EPISODE 39: Finding the Hope and Motivation to Succeed in High School (and Life)

In this edition of Education Disruption, you’ll hear stories of success and challenge as told by Map students — a final capstone project before their high school graduation. 

In this episode, we hear from Zay. Facing personal struggles with depression and substance use, he had trouble staying on track at his previous schools — he was getting suspended and expelled and says he was treated as a “delinquent.” At schools that were unable to help him heal and thrive, he was losing sight of his goals. But once he found his way to Map, Zay was set up with wraparound supports and pushed outside of his comfort zone, allowing him to succeed both academically and in life. “Map Academy actually ended up making graduation from high school possible, which I never thought that it would be,” he says. Now, post-graduation, Zay moved to New York to pursue his music career and has a scholarship to fall back on if his plans change. 

Nick: Welcome back to Education Disruption. In this season, we’re talking to soon-to-be graduates of Map Academy, a high school located in Plymouth, Massachusetts that does things differently. Part of doing things differently means that graduating looks slightly different at Map Academy. These graduates were given a capstone assignment. They were tasked with reflecting on their journey towards high school graduation, their successes and their struggles, and what ultimately led them to success in graduating. Today we’ll hear from Zay.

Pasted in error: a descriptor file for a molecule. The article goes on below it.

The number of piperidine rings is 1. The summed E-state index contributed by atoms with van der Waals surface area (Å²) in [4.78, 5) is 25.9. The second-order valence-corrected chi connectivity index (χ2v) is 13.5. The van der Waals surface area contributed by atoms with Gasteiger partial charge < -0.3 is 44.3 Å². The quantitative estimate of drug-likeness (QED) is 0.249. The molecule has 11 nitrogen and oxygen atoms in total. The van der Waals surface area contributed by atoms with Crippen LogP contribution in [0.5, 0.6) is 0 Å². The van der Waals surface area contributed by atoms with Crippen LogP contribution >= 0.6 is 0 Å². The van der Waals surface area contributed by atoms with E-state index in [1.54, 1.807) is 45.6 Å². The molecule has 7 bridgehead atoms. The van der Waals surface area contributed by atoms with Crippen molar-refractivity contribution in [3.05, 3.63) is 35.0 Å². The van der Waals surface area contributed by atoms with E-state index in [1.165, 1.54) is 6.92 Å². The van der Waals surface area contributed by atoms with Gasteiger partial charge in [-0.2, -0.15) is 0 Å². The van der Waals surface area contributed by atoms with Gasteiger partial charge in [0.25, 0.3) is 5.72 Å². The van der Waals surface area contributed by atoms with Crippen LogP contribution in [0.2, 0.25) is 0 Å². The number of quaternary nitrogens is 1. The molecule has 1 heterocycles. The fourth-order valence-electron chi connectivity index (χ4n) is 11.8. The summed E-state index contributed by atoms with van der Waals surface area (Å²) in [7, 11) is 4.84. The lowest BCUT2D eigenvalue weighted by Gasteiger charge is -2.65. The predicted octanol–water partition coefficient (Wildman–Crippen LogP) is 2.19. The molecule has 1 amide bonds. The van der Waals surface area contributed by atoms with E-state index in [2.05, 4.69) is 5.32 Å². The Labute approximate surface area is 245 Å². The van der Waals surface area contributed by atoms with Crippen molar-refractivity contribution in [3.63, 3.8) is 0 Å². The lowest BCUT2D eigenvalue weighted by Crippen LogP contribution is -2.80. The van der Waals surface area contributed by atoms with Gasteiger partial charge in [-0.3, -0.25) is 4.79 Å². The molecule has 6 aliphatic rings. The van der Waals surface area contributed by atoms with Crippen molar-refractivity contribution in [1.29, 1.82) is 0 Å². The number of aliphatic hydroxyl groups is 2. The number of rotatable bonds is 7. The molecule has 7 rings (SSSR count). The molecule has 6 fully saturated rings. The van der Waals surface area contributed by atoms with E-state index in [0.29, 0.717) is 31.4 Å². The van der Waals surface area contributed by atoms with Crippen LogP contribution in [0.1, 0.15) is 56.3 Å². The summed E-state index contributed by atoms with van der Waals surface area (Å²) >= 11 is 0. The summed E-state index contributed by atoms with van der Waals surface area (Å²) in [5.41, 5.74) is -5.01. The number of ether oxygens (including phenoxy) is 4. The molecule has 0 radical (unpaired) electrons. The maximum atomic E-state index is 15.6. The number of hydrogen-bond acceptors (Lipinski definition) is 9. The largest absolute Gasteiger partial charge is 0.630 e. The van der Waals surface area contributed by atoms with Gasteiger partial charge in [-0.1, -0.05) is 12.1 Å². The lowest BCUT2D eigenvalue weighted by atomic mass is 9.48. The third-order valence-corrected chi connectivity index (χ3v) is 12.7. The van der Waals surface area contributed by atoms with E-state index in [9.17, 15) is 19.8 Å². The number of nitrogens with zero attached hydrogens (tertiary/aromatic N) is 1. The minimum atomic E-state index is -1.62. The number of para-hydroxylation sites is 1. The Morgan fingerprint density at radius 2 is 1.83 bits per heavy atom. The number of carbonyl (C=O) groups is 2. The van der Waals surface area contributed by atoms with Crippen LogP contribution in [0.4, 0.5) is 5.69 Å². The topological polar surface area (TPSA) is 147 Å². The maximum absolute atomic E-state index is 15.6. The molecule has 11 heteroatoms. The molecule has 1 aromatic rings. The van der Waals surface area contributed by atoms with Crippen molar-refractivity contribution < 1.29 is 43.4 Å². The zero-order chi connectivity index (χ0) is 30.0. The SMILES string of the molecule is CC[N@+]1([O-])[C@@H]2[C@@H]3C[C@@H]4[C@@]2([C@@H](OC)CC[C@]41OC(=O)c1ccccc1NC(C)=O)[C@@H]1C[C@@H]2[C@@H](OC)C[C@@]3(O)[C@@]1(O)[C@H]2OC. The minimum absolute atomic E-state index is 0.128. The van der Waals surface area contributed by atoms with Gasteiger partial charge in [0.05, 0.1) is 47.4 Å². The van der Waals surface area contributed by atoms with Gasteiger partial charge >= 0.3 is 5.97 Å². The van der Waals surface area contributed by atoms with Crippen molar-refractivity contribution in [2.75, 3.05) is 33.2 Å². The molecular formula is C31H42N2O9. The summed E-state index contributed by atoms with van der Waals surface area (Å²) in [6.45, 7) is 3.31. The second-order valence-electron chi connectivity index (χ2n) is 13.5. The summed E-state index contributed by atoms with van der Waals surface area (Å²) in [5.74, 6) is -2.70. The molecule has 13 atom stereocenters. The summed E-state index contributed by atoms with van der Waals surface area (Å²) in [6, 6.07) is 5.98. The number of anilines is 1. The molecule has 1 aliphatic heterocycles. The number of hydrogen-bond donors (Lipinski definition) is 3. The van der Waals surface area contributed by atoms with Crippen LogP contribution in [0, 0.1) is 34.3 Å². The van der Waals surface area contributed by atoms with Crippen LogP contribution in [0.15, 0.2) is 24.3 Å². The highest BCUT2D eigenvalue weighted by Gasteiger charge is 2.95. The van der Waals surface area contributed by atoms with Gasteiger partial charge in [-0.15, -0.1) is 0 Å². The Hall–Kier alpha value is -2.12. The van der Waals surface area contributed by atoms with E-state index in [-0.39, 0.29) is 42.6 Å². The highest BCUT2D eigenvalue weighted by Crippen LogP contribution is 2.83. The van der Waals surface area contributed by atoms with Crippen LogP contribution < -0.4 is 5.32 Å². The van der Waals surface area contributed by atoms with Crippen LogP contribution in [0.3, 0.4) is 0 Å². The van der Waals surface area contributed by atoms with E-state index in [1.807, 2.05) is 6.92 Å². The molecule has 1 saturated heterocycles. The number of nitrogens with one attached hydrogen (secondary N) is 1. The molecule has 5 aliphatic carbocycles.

Zay: Hi, my name is Zay. I’m a student at Map Academy. I’m [00:00:30] 19 years old and I’m about to graduate.

Nick: A quick content warning here. This episode contains profanity as well as talk of drug use and overdose.

Zay: In my life, I went through a lot of different troubles throughout my childhood going out of middle school and into high school by getting kicked out a lot, getting expelled from several different schools, and struggling with a bunch of different things. I was just hopeless.

I gave up for school. I got kicked out of this one school, then expelled from another, and then kicked out of another. At this point, I [00:01:00] really had no hope for graduating, but I was forced into school because I was still a minor at the time.

I didn’t really do anything though. I ended up just slacking off and sitting in the back of the classroom sleeping or not even going into classes. I was seen as a delinquent struggling with depression and addiction. When I was younger, I was going through a bunch of bullshit. I was getting kicked out of the house a lot. I had overdosed when I was 17. I [00:01:30] found out that I was pronounced dead for seven minutes. The nurses or something only did the resuscitation because it was procedure. They didn’t think I was going to make it.

I was like, “Damn.” When I heard that, that shit made me nauseous. I went on some spiritual journey and shit. I was going on hikes and drinking protein shakes and doing push-ups and shit. I don’t know what happened to that, but ever since then, I was on a different mentality. I didn’t remember a lot. I had blocks in my mind so I had to [00:02:00] rebuild a bunch of memories. I felt like a different person.

I started dressing differently and I would look in the mirror, I wouldn’t even recognize myself. I felt like a different person. It was weird.


Zay: In the end, getting help through Map Academy was exactly what I needed. As an adult, I can see that now. There was a time where I had no motivation or goals at all and Map helped me to fix that. I finally found a place where I can get help the way I need. Map Academy actually ended up making graduation from high school [00:02:30] possible, which I never thought that it would be. I feel like if I was still 16 or 17 and somebody were to tell me that they were dropping out of high school, I would be all for it.